It was in his eleventh year that he began to write verses. His first production was an epitaph on a favour-pleasure; and, to those beginning the study of German ite dog. From this time, poetry became, not his pastime, but his business. Even in church, and under the sound of his father's homilies, his Apollo sometimes descended upon him with inspiration; and, if he had not paper, he

poetry, we would recommend it, as being purer and plainer
in its phraseology, and easier and less intricate in its con-
struction, than most of the German poets.
We subjoin two translated specimens:


THERE Wonn'd, in Italie somewhere,
A young and goodlie knight,
Who loved, in spite of bolt and bar,

A cloister'd sister bright;

Much spake he of his love's sharp care,
And, on his knees, he swore
From holy prison to rescue her,
And love her evermore.

O, by the virgin once that bare!
And by the babe divine

That fills her mother-arms! so, fair
Belinda, I am thine!

Thine is my heart, its love, its care,
So long as I have breath;
By my soul's blessedness I swear,
I'll love thee to the death.

A poor dear maid-what trusts she not,
And, most, shut up in cell?
Ah! her nun's duties she forgot,

Nor heeded heaven or hell;
She, at whom emulous angels had
Been pointing from the skies,
God's bride, in holy beauty clad,
Became the spoiler's prize!

Thereafter-such are men-his heart
Wox fainter in its glow;
He gave the victim of his art
For ever o'er to woe,-
Forgot his whilom tenderness,
His vows of former day,
And flew about in gala-dress,
In search of other prey:

Began with other maids to dance
In taper-sparkling hall;

Entangled them with ogling glance,

And flattery withal :

And boasted how that poor Nun's bliss

He caught with his decoy,

Of every look, of every kiss,

And every other joy.

That Nun, whom Italie's heat did fire, Wox fiery-wroth of mood;

She thought of nought but schemes of ire, And dream'd of sword and blood;

A band she suddenlie did hire

Of murderers wild and wode,

To summon to death's shadows dire
That spoiler false and rude.

Into his soul, that writhed and toss'd,

Their swords with murder fell; Out flew his writhing ugly ghost, Like sulphur-smoke of hell; Through sky he wheels and whines, till him

In fangs a devil took ;

And then his bleeding carcass grim
Was cramm'd in grave's cold nook.

The Nun flew, as the night began,
To churchyard drear and dread,
And tore the bleeding, buried man

Up from his coffin's bed;
Out from his breast, her rage to glut,
His felon heart she wrung;
And stampt it with her sounding foot,
That all God's chapel rung.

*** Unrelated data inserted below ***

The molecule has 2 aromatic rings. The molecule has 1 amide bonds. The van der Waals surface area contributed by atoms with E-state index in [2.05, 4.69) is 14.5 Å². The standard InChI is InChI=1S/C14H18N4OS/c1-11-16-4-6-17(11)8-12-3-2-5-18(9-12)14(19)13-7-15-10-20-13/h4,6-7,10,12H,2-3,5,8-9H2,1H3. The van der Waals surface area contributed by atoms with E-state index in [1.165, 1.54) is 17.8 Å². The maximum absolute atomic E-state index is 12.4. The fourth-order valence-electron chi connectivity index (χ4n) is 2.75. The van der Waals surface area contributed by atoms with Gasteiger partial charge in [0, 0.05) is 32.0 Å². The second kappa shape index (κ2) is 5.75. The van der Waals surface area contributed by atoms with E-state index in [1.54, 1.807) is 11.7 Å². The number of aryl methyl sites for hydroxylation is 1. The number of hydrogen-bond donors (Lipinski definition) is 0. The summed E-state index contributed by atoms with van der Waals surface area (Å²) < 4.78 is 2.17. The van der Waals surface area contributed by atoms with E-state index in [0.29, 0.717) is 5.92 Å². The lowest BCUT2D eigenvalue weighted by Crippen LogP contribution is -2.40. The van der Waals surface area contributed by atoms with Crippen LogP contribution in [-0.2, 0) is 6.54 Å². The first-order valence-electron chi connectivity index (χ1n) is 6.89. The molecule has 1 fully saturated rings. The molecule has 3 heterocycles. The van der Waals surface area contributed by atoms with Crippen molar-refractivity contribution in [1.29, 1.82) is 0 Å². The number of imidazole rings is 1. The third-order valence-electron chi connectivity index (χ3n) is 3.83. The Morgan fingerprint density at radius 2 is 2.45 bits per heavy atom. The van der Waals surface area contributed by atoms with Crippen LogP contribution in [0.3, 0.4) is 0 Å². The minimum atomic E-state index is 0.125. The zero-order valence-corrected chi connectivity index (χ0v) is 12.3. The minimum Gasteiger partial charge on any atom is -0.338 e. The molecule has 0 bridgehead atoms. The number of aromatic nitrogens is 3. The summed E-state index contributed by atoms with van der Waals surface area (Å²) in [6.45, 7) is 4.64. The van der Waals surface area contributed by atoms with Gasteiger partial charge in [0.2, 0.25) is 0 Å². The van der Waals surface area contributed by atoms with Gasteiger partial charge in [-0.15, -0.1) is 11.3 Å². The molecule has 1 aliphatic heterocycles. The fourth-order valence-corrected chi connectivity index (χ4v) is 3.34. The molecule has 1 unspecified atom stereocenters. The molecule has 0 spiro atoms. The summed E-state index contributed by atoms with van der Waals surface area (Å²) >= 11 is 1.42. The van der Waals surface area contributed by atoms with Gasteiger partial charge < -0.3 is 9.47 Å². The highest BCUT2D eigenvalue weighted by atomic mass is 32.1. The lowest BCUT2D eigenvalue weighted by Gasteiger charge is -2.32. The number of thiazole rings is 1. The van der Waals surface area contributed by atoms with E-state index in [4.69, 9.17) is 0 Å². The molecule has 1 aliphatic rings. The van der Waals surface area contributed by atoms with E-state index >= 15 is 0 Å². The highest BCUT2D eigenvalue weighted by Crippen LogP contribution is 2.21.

Her ghost, as village gossip goes,
That spot still lingers by ;

And till the cock's clear clarion crows,

Is seen to howl and cry:

When twelve is struck, with grave-clothes on,
Up from her grave she peers;

And in her hands, with howl and moan,
A bleeding heart she bears.

Her deep and hollow eyen out-throw
Red sparks of ghostly light,
And glow as sulphur-flames do glow,
Beneath her veil of white :

O'er that false heart, so gash'd and riven,
She gazes in her mirth;

And heaves it upward thrice to heaven,
Then dashes it to earth:

And rolls her livid eyen about,
Whence hell-gleams seem to start;
And from her veil shakes blood-drops out,
And stamps piecemeal that heart:
Meantime the chapel-windows flare
All round with lurid light;

The village-watchman, rounding there,
Has often seen the sight!


Two sisters, with their killing charms,
Are merciless in doing harms;
No heart of man, or fool or wise,
Escapes the kill-craft of their eyes:
Ev'n I, who am to love but slack,--
My poor heart is not yet come back.

Whate'er they do, where'er they be,
(I see it, though you cannot see,)
Young Cupid, by a chain of flowers,
Is knit to these sweet plagues of ours:
Of being safe, my only chance
Is seeing both the dears at once.

For, if I gaze on them together,
Each is so dear, I fix on neither;
But should I hap (alas, my heart!)

To light on either sweet, apart,
Young Cupid hastes my breath to strangle
With that flow'r-chain, where myrtles tangle.

Then, if you wish, sweet sisters twain,
That I should live, and not be slain,
Ah, never be your blessed blaze
Of beauty sunder'd to my gaze ;
But shine together, that I may
Bask and live on beneath your ray!
Devon Grove, Banks of the Devon,
16th Oct. 1829.

No. VII.


A DEGREE of excitement of rare occurrence here has prevailed for the last few weeks, occasioned by the annual election of a Lord Rector for our University. Thomas Campbell, you are aware, was the successor of Jeffrey, Mackintosh, and Brougham, in this office. He was devotedly loved by a great majority of the students, who are the electors, the more that he was zealous in defending their franchise, which, there is reason to believe, is in some jeopardy from the grave and sober majority of the members of the Royal Commission on Scottish Universities. The young men accordingly re-elected Campbell for another year, after he had served the office twice. The official tediousness of the Commission, however, prevented their friend and protector from being more than

a sentinel.